Haemophilus influenzae

Protective effect of breastfeeding: an ecologic study of Haemophilus influenzae meningitis and breastfeeding in a Swedish population. 1999, Silfverdal, Int J Epidemiol

Before the introduction of vaccination, Hib incidence was 30/100,000 among white, and 600/100,000 among indigenous people in Alaska. The incidence in the USA increased by 4 times between 1940 and 1970. The same happened in Scotland and Sweden.
Breastfeeding has a protective effect from Hib meningitis, and it lasts 5-10 years.
A short breastfeeding period (less than 13 weeks) increases the risk of Hib by 3.8 times. Children that are not usually healthy get infected 4.5 times more often.
Breast milk has an inhibitory effect on the attachment of bacteria to the mucous membrane of the nasopharynx.
The graph shows that a decrease in the number of breastfed babies is followed by an increase in the Hib incidence, and when the number of breastfed babied increased again – Hib incidence decreased.

Haemophilus influenzae

Protective effect of breastfeeding on invasive Haemophilus influenzae infection: a case-control study in Swedish preschool children. 1997, Silfverdal, Int J Epidemiol

Among children over 1 year of age, short breastfeeding period is associated with a 8-fold increase in the risk of Hib. Each additional week of breastfeeding decreases the risk of Hib by 5%. The protective effect of breastfeeding begins from 13 weeks of exclusive breastfeeding, and lasts for months and years.

Haemophilus influenzae

Risk factors for primary invasive Haemophilus influenzae disease: increased risk from day care attendance and school-aged household members. 1985, Istre, J Pediatr

Among children under the age of 6 months, exclusive breastfeeding is associated with a 90% decrease in the risk of Hib. Attending daycare is associated with a 2-6 fold increase in the risk. The larger are the groups at daycare, the higher is the risk.

Haemophilus influenzae

Long term enhancement of the IgG2 antibody response to Haemophilus influenzae type b by breast-feeding. 2002, Silfverdal, Pediatr Infect Dis J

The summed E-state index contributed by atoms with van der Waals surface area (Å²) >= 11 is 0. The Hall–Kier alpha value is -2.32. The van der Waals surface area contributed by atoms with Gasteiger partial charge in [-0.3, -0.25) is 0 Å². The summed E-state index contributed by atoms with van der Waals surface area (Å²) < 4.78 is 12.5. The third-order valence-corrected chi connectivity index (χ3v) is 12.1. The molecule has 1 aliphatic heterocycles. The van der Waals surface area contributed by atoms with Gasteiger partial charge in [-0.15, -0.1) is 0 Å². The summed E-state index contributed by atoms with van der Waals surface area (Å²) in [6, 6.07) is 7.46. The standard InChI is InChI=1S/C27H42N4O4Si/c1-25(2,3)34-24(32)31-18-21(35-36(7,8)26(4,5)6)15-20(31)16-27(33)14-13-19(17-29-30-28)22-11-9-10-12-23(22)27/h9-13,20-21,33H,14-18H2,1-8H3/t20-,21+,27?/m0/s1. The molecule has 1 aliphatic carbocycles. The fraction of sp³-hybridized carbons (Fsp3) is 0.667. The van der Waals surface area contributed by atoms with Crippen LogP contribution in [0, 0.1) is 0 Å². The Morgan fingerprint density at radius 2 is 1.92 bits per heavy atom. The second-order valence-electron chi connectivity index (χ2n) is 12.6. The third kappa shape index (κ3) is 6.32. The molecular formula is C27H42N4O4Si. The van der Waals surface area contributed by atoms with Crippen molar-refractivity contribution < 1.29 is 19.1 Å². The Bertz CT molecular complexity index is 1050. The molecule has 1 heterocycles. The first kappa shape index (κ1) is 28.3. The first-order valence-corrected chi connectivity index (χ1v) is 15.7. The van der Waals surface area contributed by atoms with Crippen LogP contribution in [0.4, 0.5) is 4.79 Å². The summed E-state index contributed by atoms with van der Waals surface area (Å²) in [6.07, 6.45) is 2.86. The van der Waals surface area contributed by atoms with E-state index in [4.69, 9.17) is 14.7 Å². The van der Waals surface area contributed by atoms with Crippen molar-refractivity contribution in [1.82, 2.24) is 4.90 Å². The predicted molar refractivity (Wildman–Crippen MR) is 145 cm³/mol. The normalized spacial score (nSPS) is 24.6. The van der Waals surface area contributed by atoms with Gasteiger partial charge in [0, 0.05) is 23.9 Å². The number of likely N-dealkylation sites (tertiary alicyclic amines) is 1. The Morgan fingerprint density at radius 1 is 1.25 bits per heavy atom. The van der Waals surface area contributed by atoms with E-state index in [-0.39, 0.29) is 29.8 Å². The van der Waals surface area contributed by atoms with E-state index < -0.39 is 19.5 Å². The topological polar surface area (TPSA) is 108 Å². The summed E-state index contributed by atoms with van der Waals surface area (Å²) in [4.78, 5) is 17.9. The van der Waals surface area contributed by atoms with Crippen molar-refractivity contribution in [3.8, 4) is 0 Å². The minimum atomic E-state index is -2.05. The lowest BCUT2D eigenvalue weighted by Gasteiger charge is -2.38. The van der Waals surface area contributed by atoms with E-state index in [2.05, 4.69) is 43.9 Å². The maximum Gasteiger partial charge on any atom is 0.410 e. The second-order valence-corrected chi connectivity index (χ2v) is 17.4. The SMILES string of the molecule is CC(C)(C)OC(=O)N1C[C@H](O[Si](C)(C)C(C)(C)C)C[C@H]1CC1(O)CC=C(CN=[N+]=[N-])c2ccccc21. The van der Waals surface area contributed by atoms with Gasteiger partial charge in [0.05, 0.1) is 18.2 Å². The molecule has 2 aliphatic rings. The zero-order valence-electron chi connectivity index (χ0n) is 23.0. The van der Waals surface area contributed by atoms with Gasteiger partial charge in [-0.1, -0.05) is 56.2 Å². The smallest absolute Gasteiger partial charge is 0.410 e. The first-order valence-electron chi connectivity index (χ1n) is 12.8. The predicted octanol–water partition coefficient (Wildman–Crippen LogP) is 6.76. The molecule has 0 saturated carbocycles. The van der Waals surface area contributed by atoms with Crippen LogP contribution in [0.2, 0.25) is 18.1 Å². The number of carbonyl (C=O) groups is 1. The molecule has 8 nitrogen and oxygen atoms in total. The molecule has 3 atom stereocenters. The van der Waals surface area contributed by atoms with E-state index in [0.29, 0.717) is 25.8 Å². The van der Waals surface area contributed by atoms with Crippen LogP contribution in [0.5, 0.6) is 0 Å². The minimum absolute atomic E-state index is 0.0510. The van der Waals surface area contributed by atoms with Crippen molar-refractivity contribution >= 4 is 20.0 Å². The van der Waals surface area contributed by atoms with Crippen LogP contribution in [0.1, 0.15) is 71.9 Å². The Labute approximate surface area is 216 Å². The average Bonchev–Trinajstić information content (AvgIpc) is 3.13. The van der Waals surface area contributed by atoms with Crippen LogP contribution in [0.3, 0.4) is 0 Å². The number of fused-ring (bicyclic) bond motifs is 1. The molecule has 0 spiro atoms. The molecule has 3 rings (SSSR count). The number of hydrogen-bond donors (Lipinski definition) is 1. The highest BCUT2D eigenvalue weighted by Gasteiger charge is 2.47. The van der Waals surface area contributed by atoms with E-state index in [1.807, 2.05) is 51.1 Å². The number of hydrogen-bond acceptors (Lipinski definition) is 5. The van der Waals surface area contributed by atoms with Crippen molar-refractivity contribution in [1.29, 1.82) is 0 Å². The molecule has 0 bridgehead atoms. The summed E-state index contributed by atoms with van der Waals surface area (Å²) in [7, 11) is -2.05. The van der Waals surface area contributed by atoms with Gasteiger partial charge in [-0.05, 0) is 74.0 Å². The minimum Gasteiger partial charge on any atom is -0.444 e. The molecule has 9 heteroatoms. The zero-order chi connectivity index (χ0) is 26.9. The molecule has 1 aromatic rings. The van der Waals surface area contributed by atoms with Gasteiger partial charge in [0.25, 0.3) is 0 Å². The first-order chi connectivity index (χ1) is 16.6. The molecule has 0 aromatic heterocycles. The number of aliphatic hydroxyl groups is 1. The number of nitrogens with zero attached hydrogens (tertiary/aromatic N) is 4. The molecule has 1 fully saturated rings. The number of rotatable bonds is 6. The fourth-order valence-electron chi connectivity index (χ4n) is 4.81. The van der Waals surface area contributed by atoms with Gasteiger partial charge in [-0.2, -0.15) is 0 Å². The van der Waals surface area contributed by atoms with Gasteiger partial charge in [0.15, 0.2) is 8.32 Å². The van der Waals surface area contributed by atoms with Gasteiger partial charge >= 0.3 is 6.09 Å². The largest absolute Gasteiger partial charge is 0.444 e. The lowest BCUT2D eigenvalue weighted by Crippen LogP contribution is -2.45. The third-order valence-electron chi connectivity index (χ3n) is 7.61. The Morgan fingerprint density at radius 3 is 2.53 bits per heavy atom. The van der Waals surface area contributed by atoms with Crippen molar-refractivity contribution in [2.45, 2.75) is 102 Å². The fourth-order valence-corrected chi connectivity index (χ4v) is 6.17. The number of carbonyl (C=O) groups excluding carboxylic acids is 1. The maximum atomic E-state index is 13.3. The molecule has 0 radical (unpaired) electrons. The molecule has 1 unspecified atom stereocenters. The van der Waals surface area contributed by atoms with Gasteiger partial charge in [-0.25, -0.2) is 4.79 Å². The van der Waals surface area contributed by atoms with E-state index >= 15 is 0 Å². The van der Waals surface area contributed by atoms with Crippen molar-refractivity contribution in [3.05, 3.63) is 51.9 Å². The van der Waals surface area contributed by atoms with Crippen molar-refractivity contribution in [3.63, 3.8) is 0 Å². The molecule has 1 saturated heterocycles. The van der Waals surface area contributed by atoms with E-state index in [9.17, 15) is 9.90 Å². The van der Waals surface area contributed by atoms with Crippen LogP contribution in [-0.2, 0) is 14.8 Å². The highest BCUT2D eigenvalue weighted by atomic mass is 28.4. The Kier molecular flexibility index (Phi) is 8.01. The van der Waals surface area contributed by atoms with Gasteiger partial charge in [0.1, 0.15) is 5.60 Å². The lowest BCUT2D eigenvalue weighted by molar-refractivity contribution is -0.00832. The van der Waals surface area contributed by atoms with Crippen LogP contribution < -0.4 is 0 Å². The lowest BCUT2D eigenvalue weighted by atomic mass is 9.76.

Among children infected with Hib, those who were breastfed longer had higher levels of antibodies.

Haemophilus influenzae

Why the rise in Haemophilus influenzae type b infections? 2003, Silfverdal, Lancet

There were no increases in Hib incidence after the switch to acellular pertussis vaccine in Sweden and Finland. The authors believe that it is due to the fact that longer breastfeeding periods are common in these countries.


Immunity and immunization of children against diphtheria in Sweden. 1989, Mark, Eur J Clin Microbiol Infect Dis

  • The protective level of antibodies of diphtheria is considered to be from 0.01 to 0.1 IU/ml. The exact value cannot be determined.
  • Not a single case of diphtheria has been recorded in Sweden from the late 1950s to 1984. 3 outbreaks were observed in 1984 (17 cases, 3 deaths). Almost all patients were chronic alcoholics. Most patients had the level of antibodies below 0.01 IU/ml.
  • Researchers measured the level of antibodies in children. 48% of those who received 3 doses of the vaccine in infancy had the antibodies level below 0.01 IU/ml. Among the 6-year-olds 15% had such results. Among the 16-year-olds, who have received booster vaccines in addition to being vaccinated in infancy, 24% had the antibodies level below 0.01 IU/ml.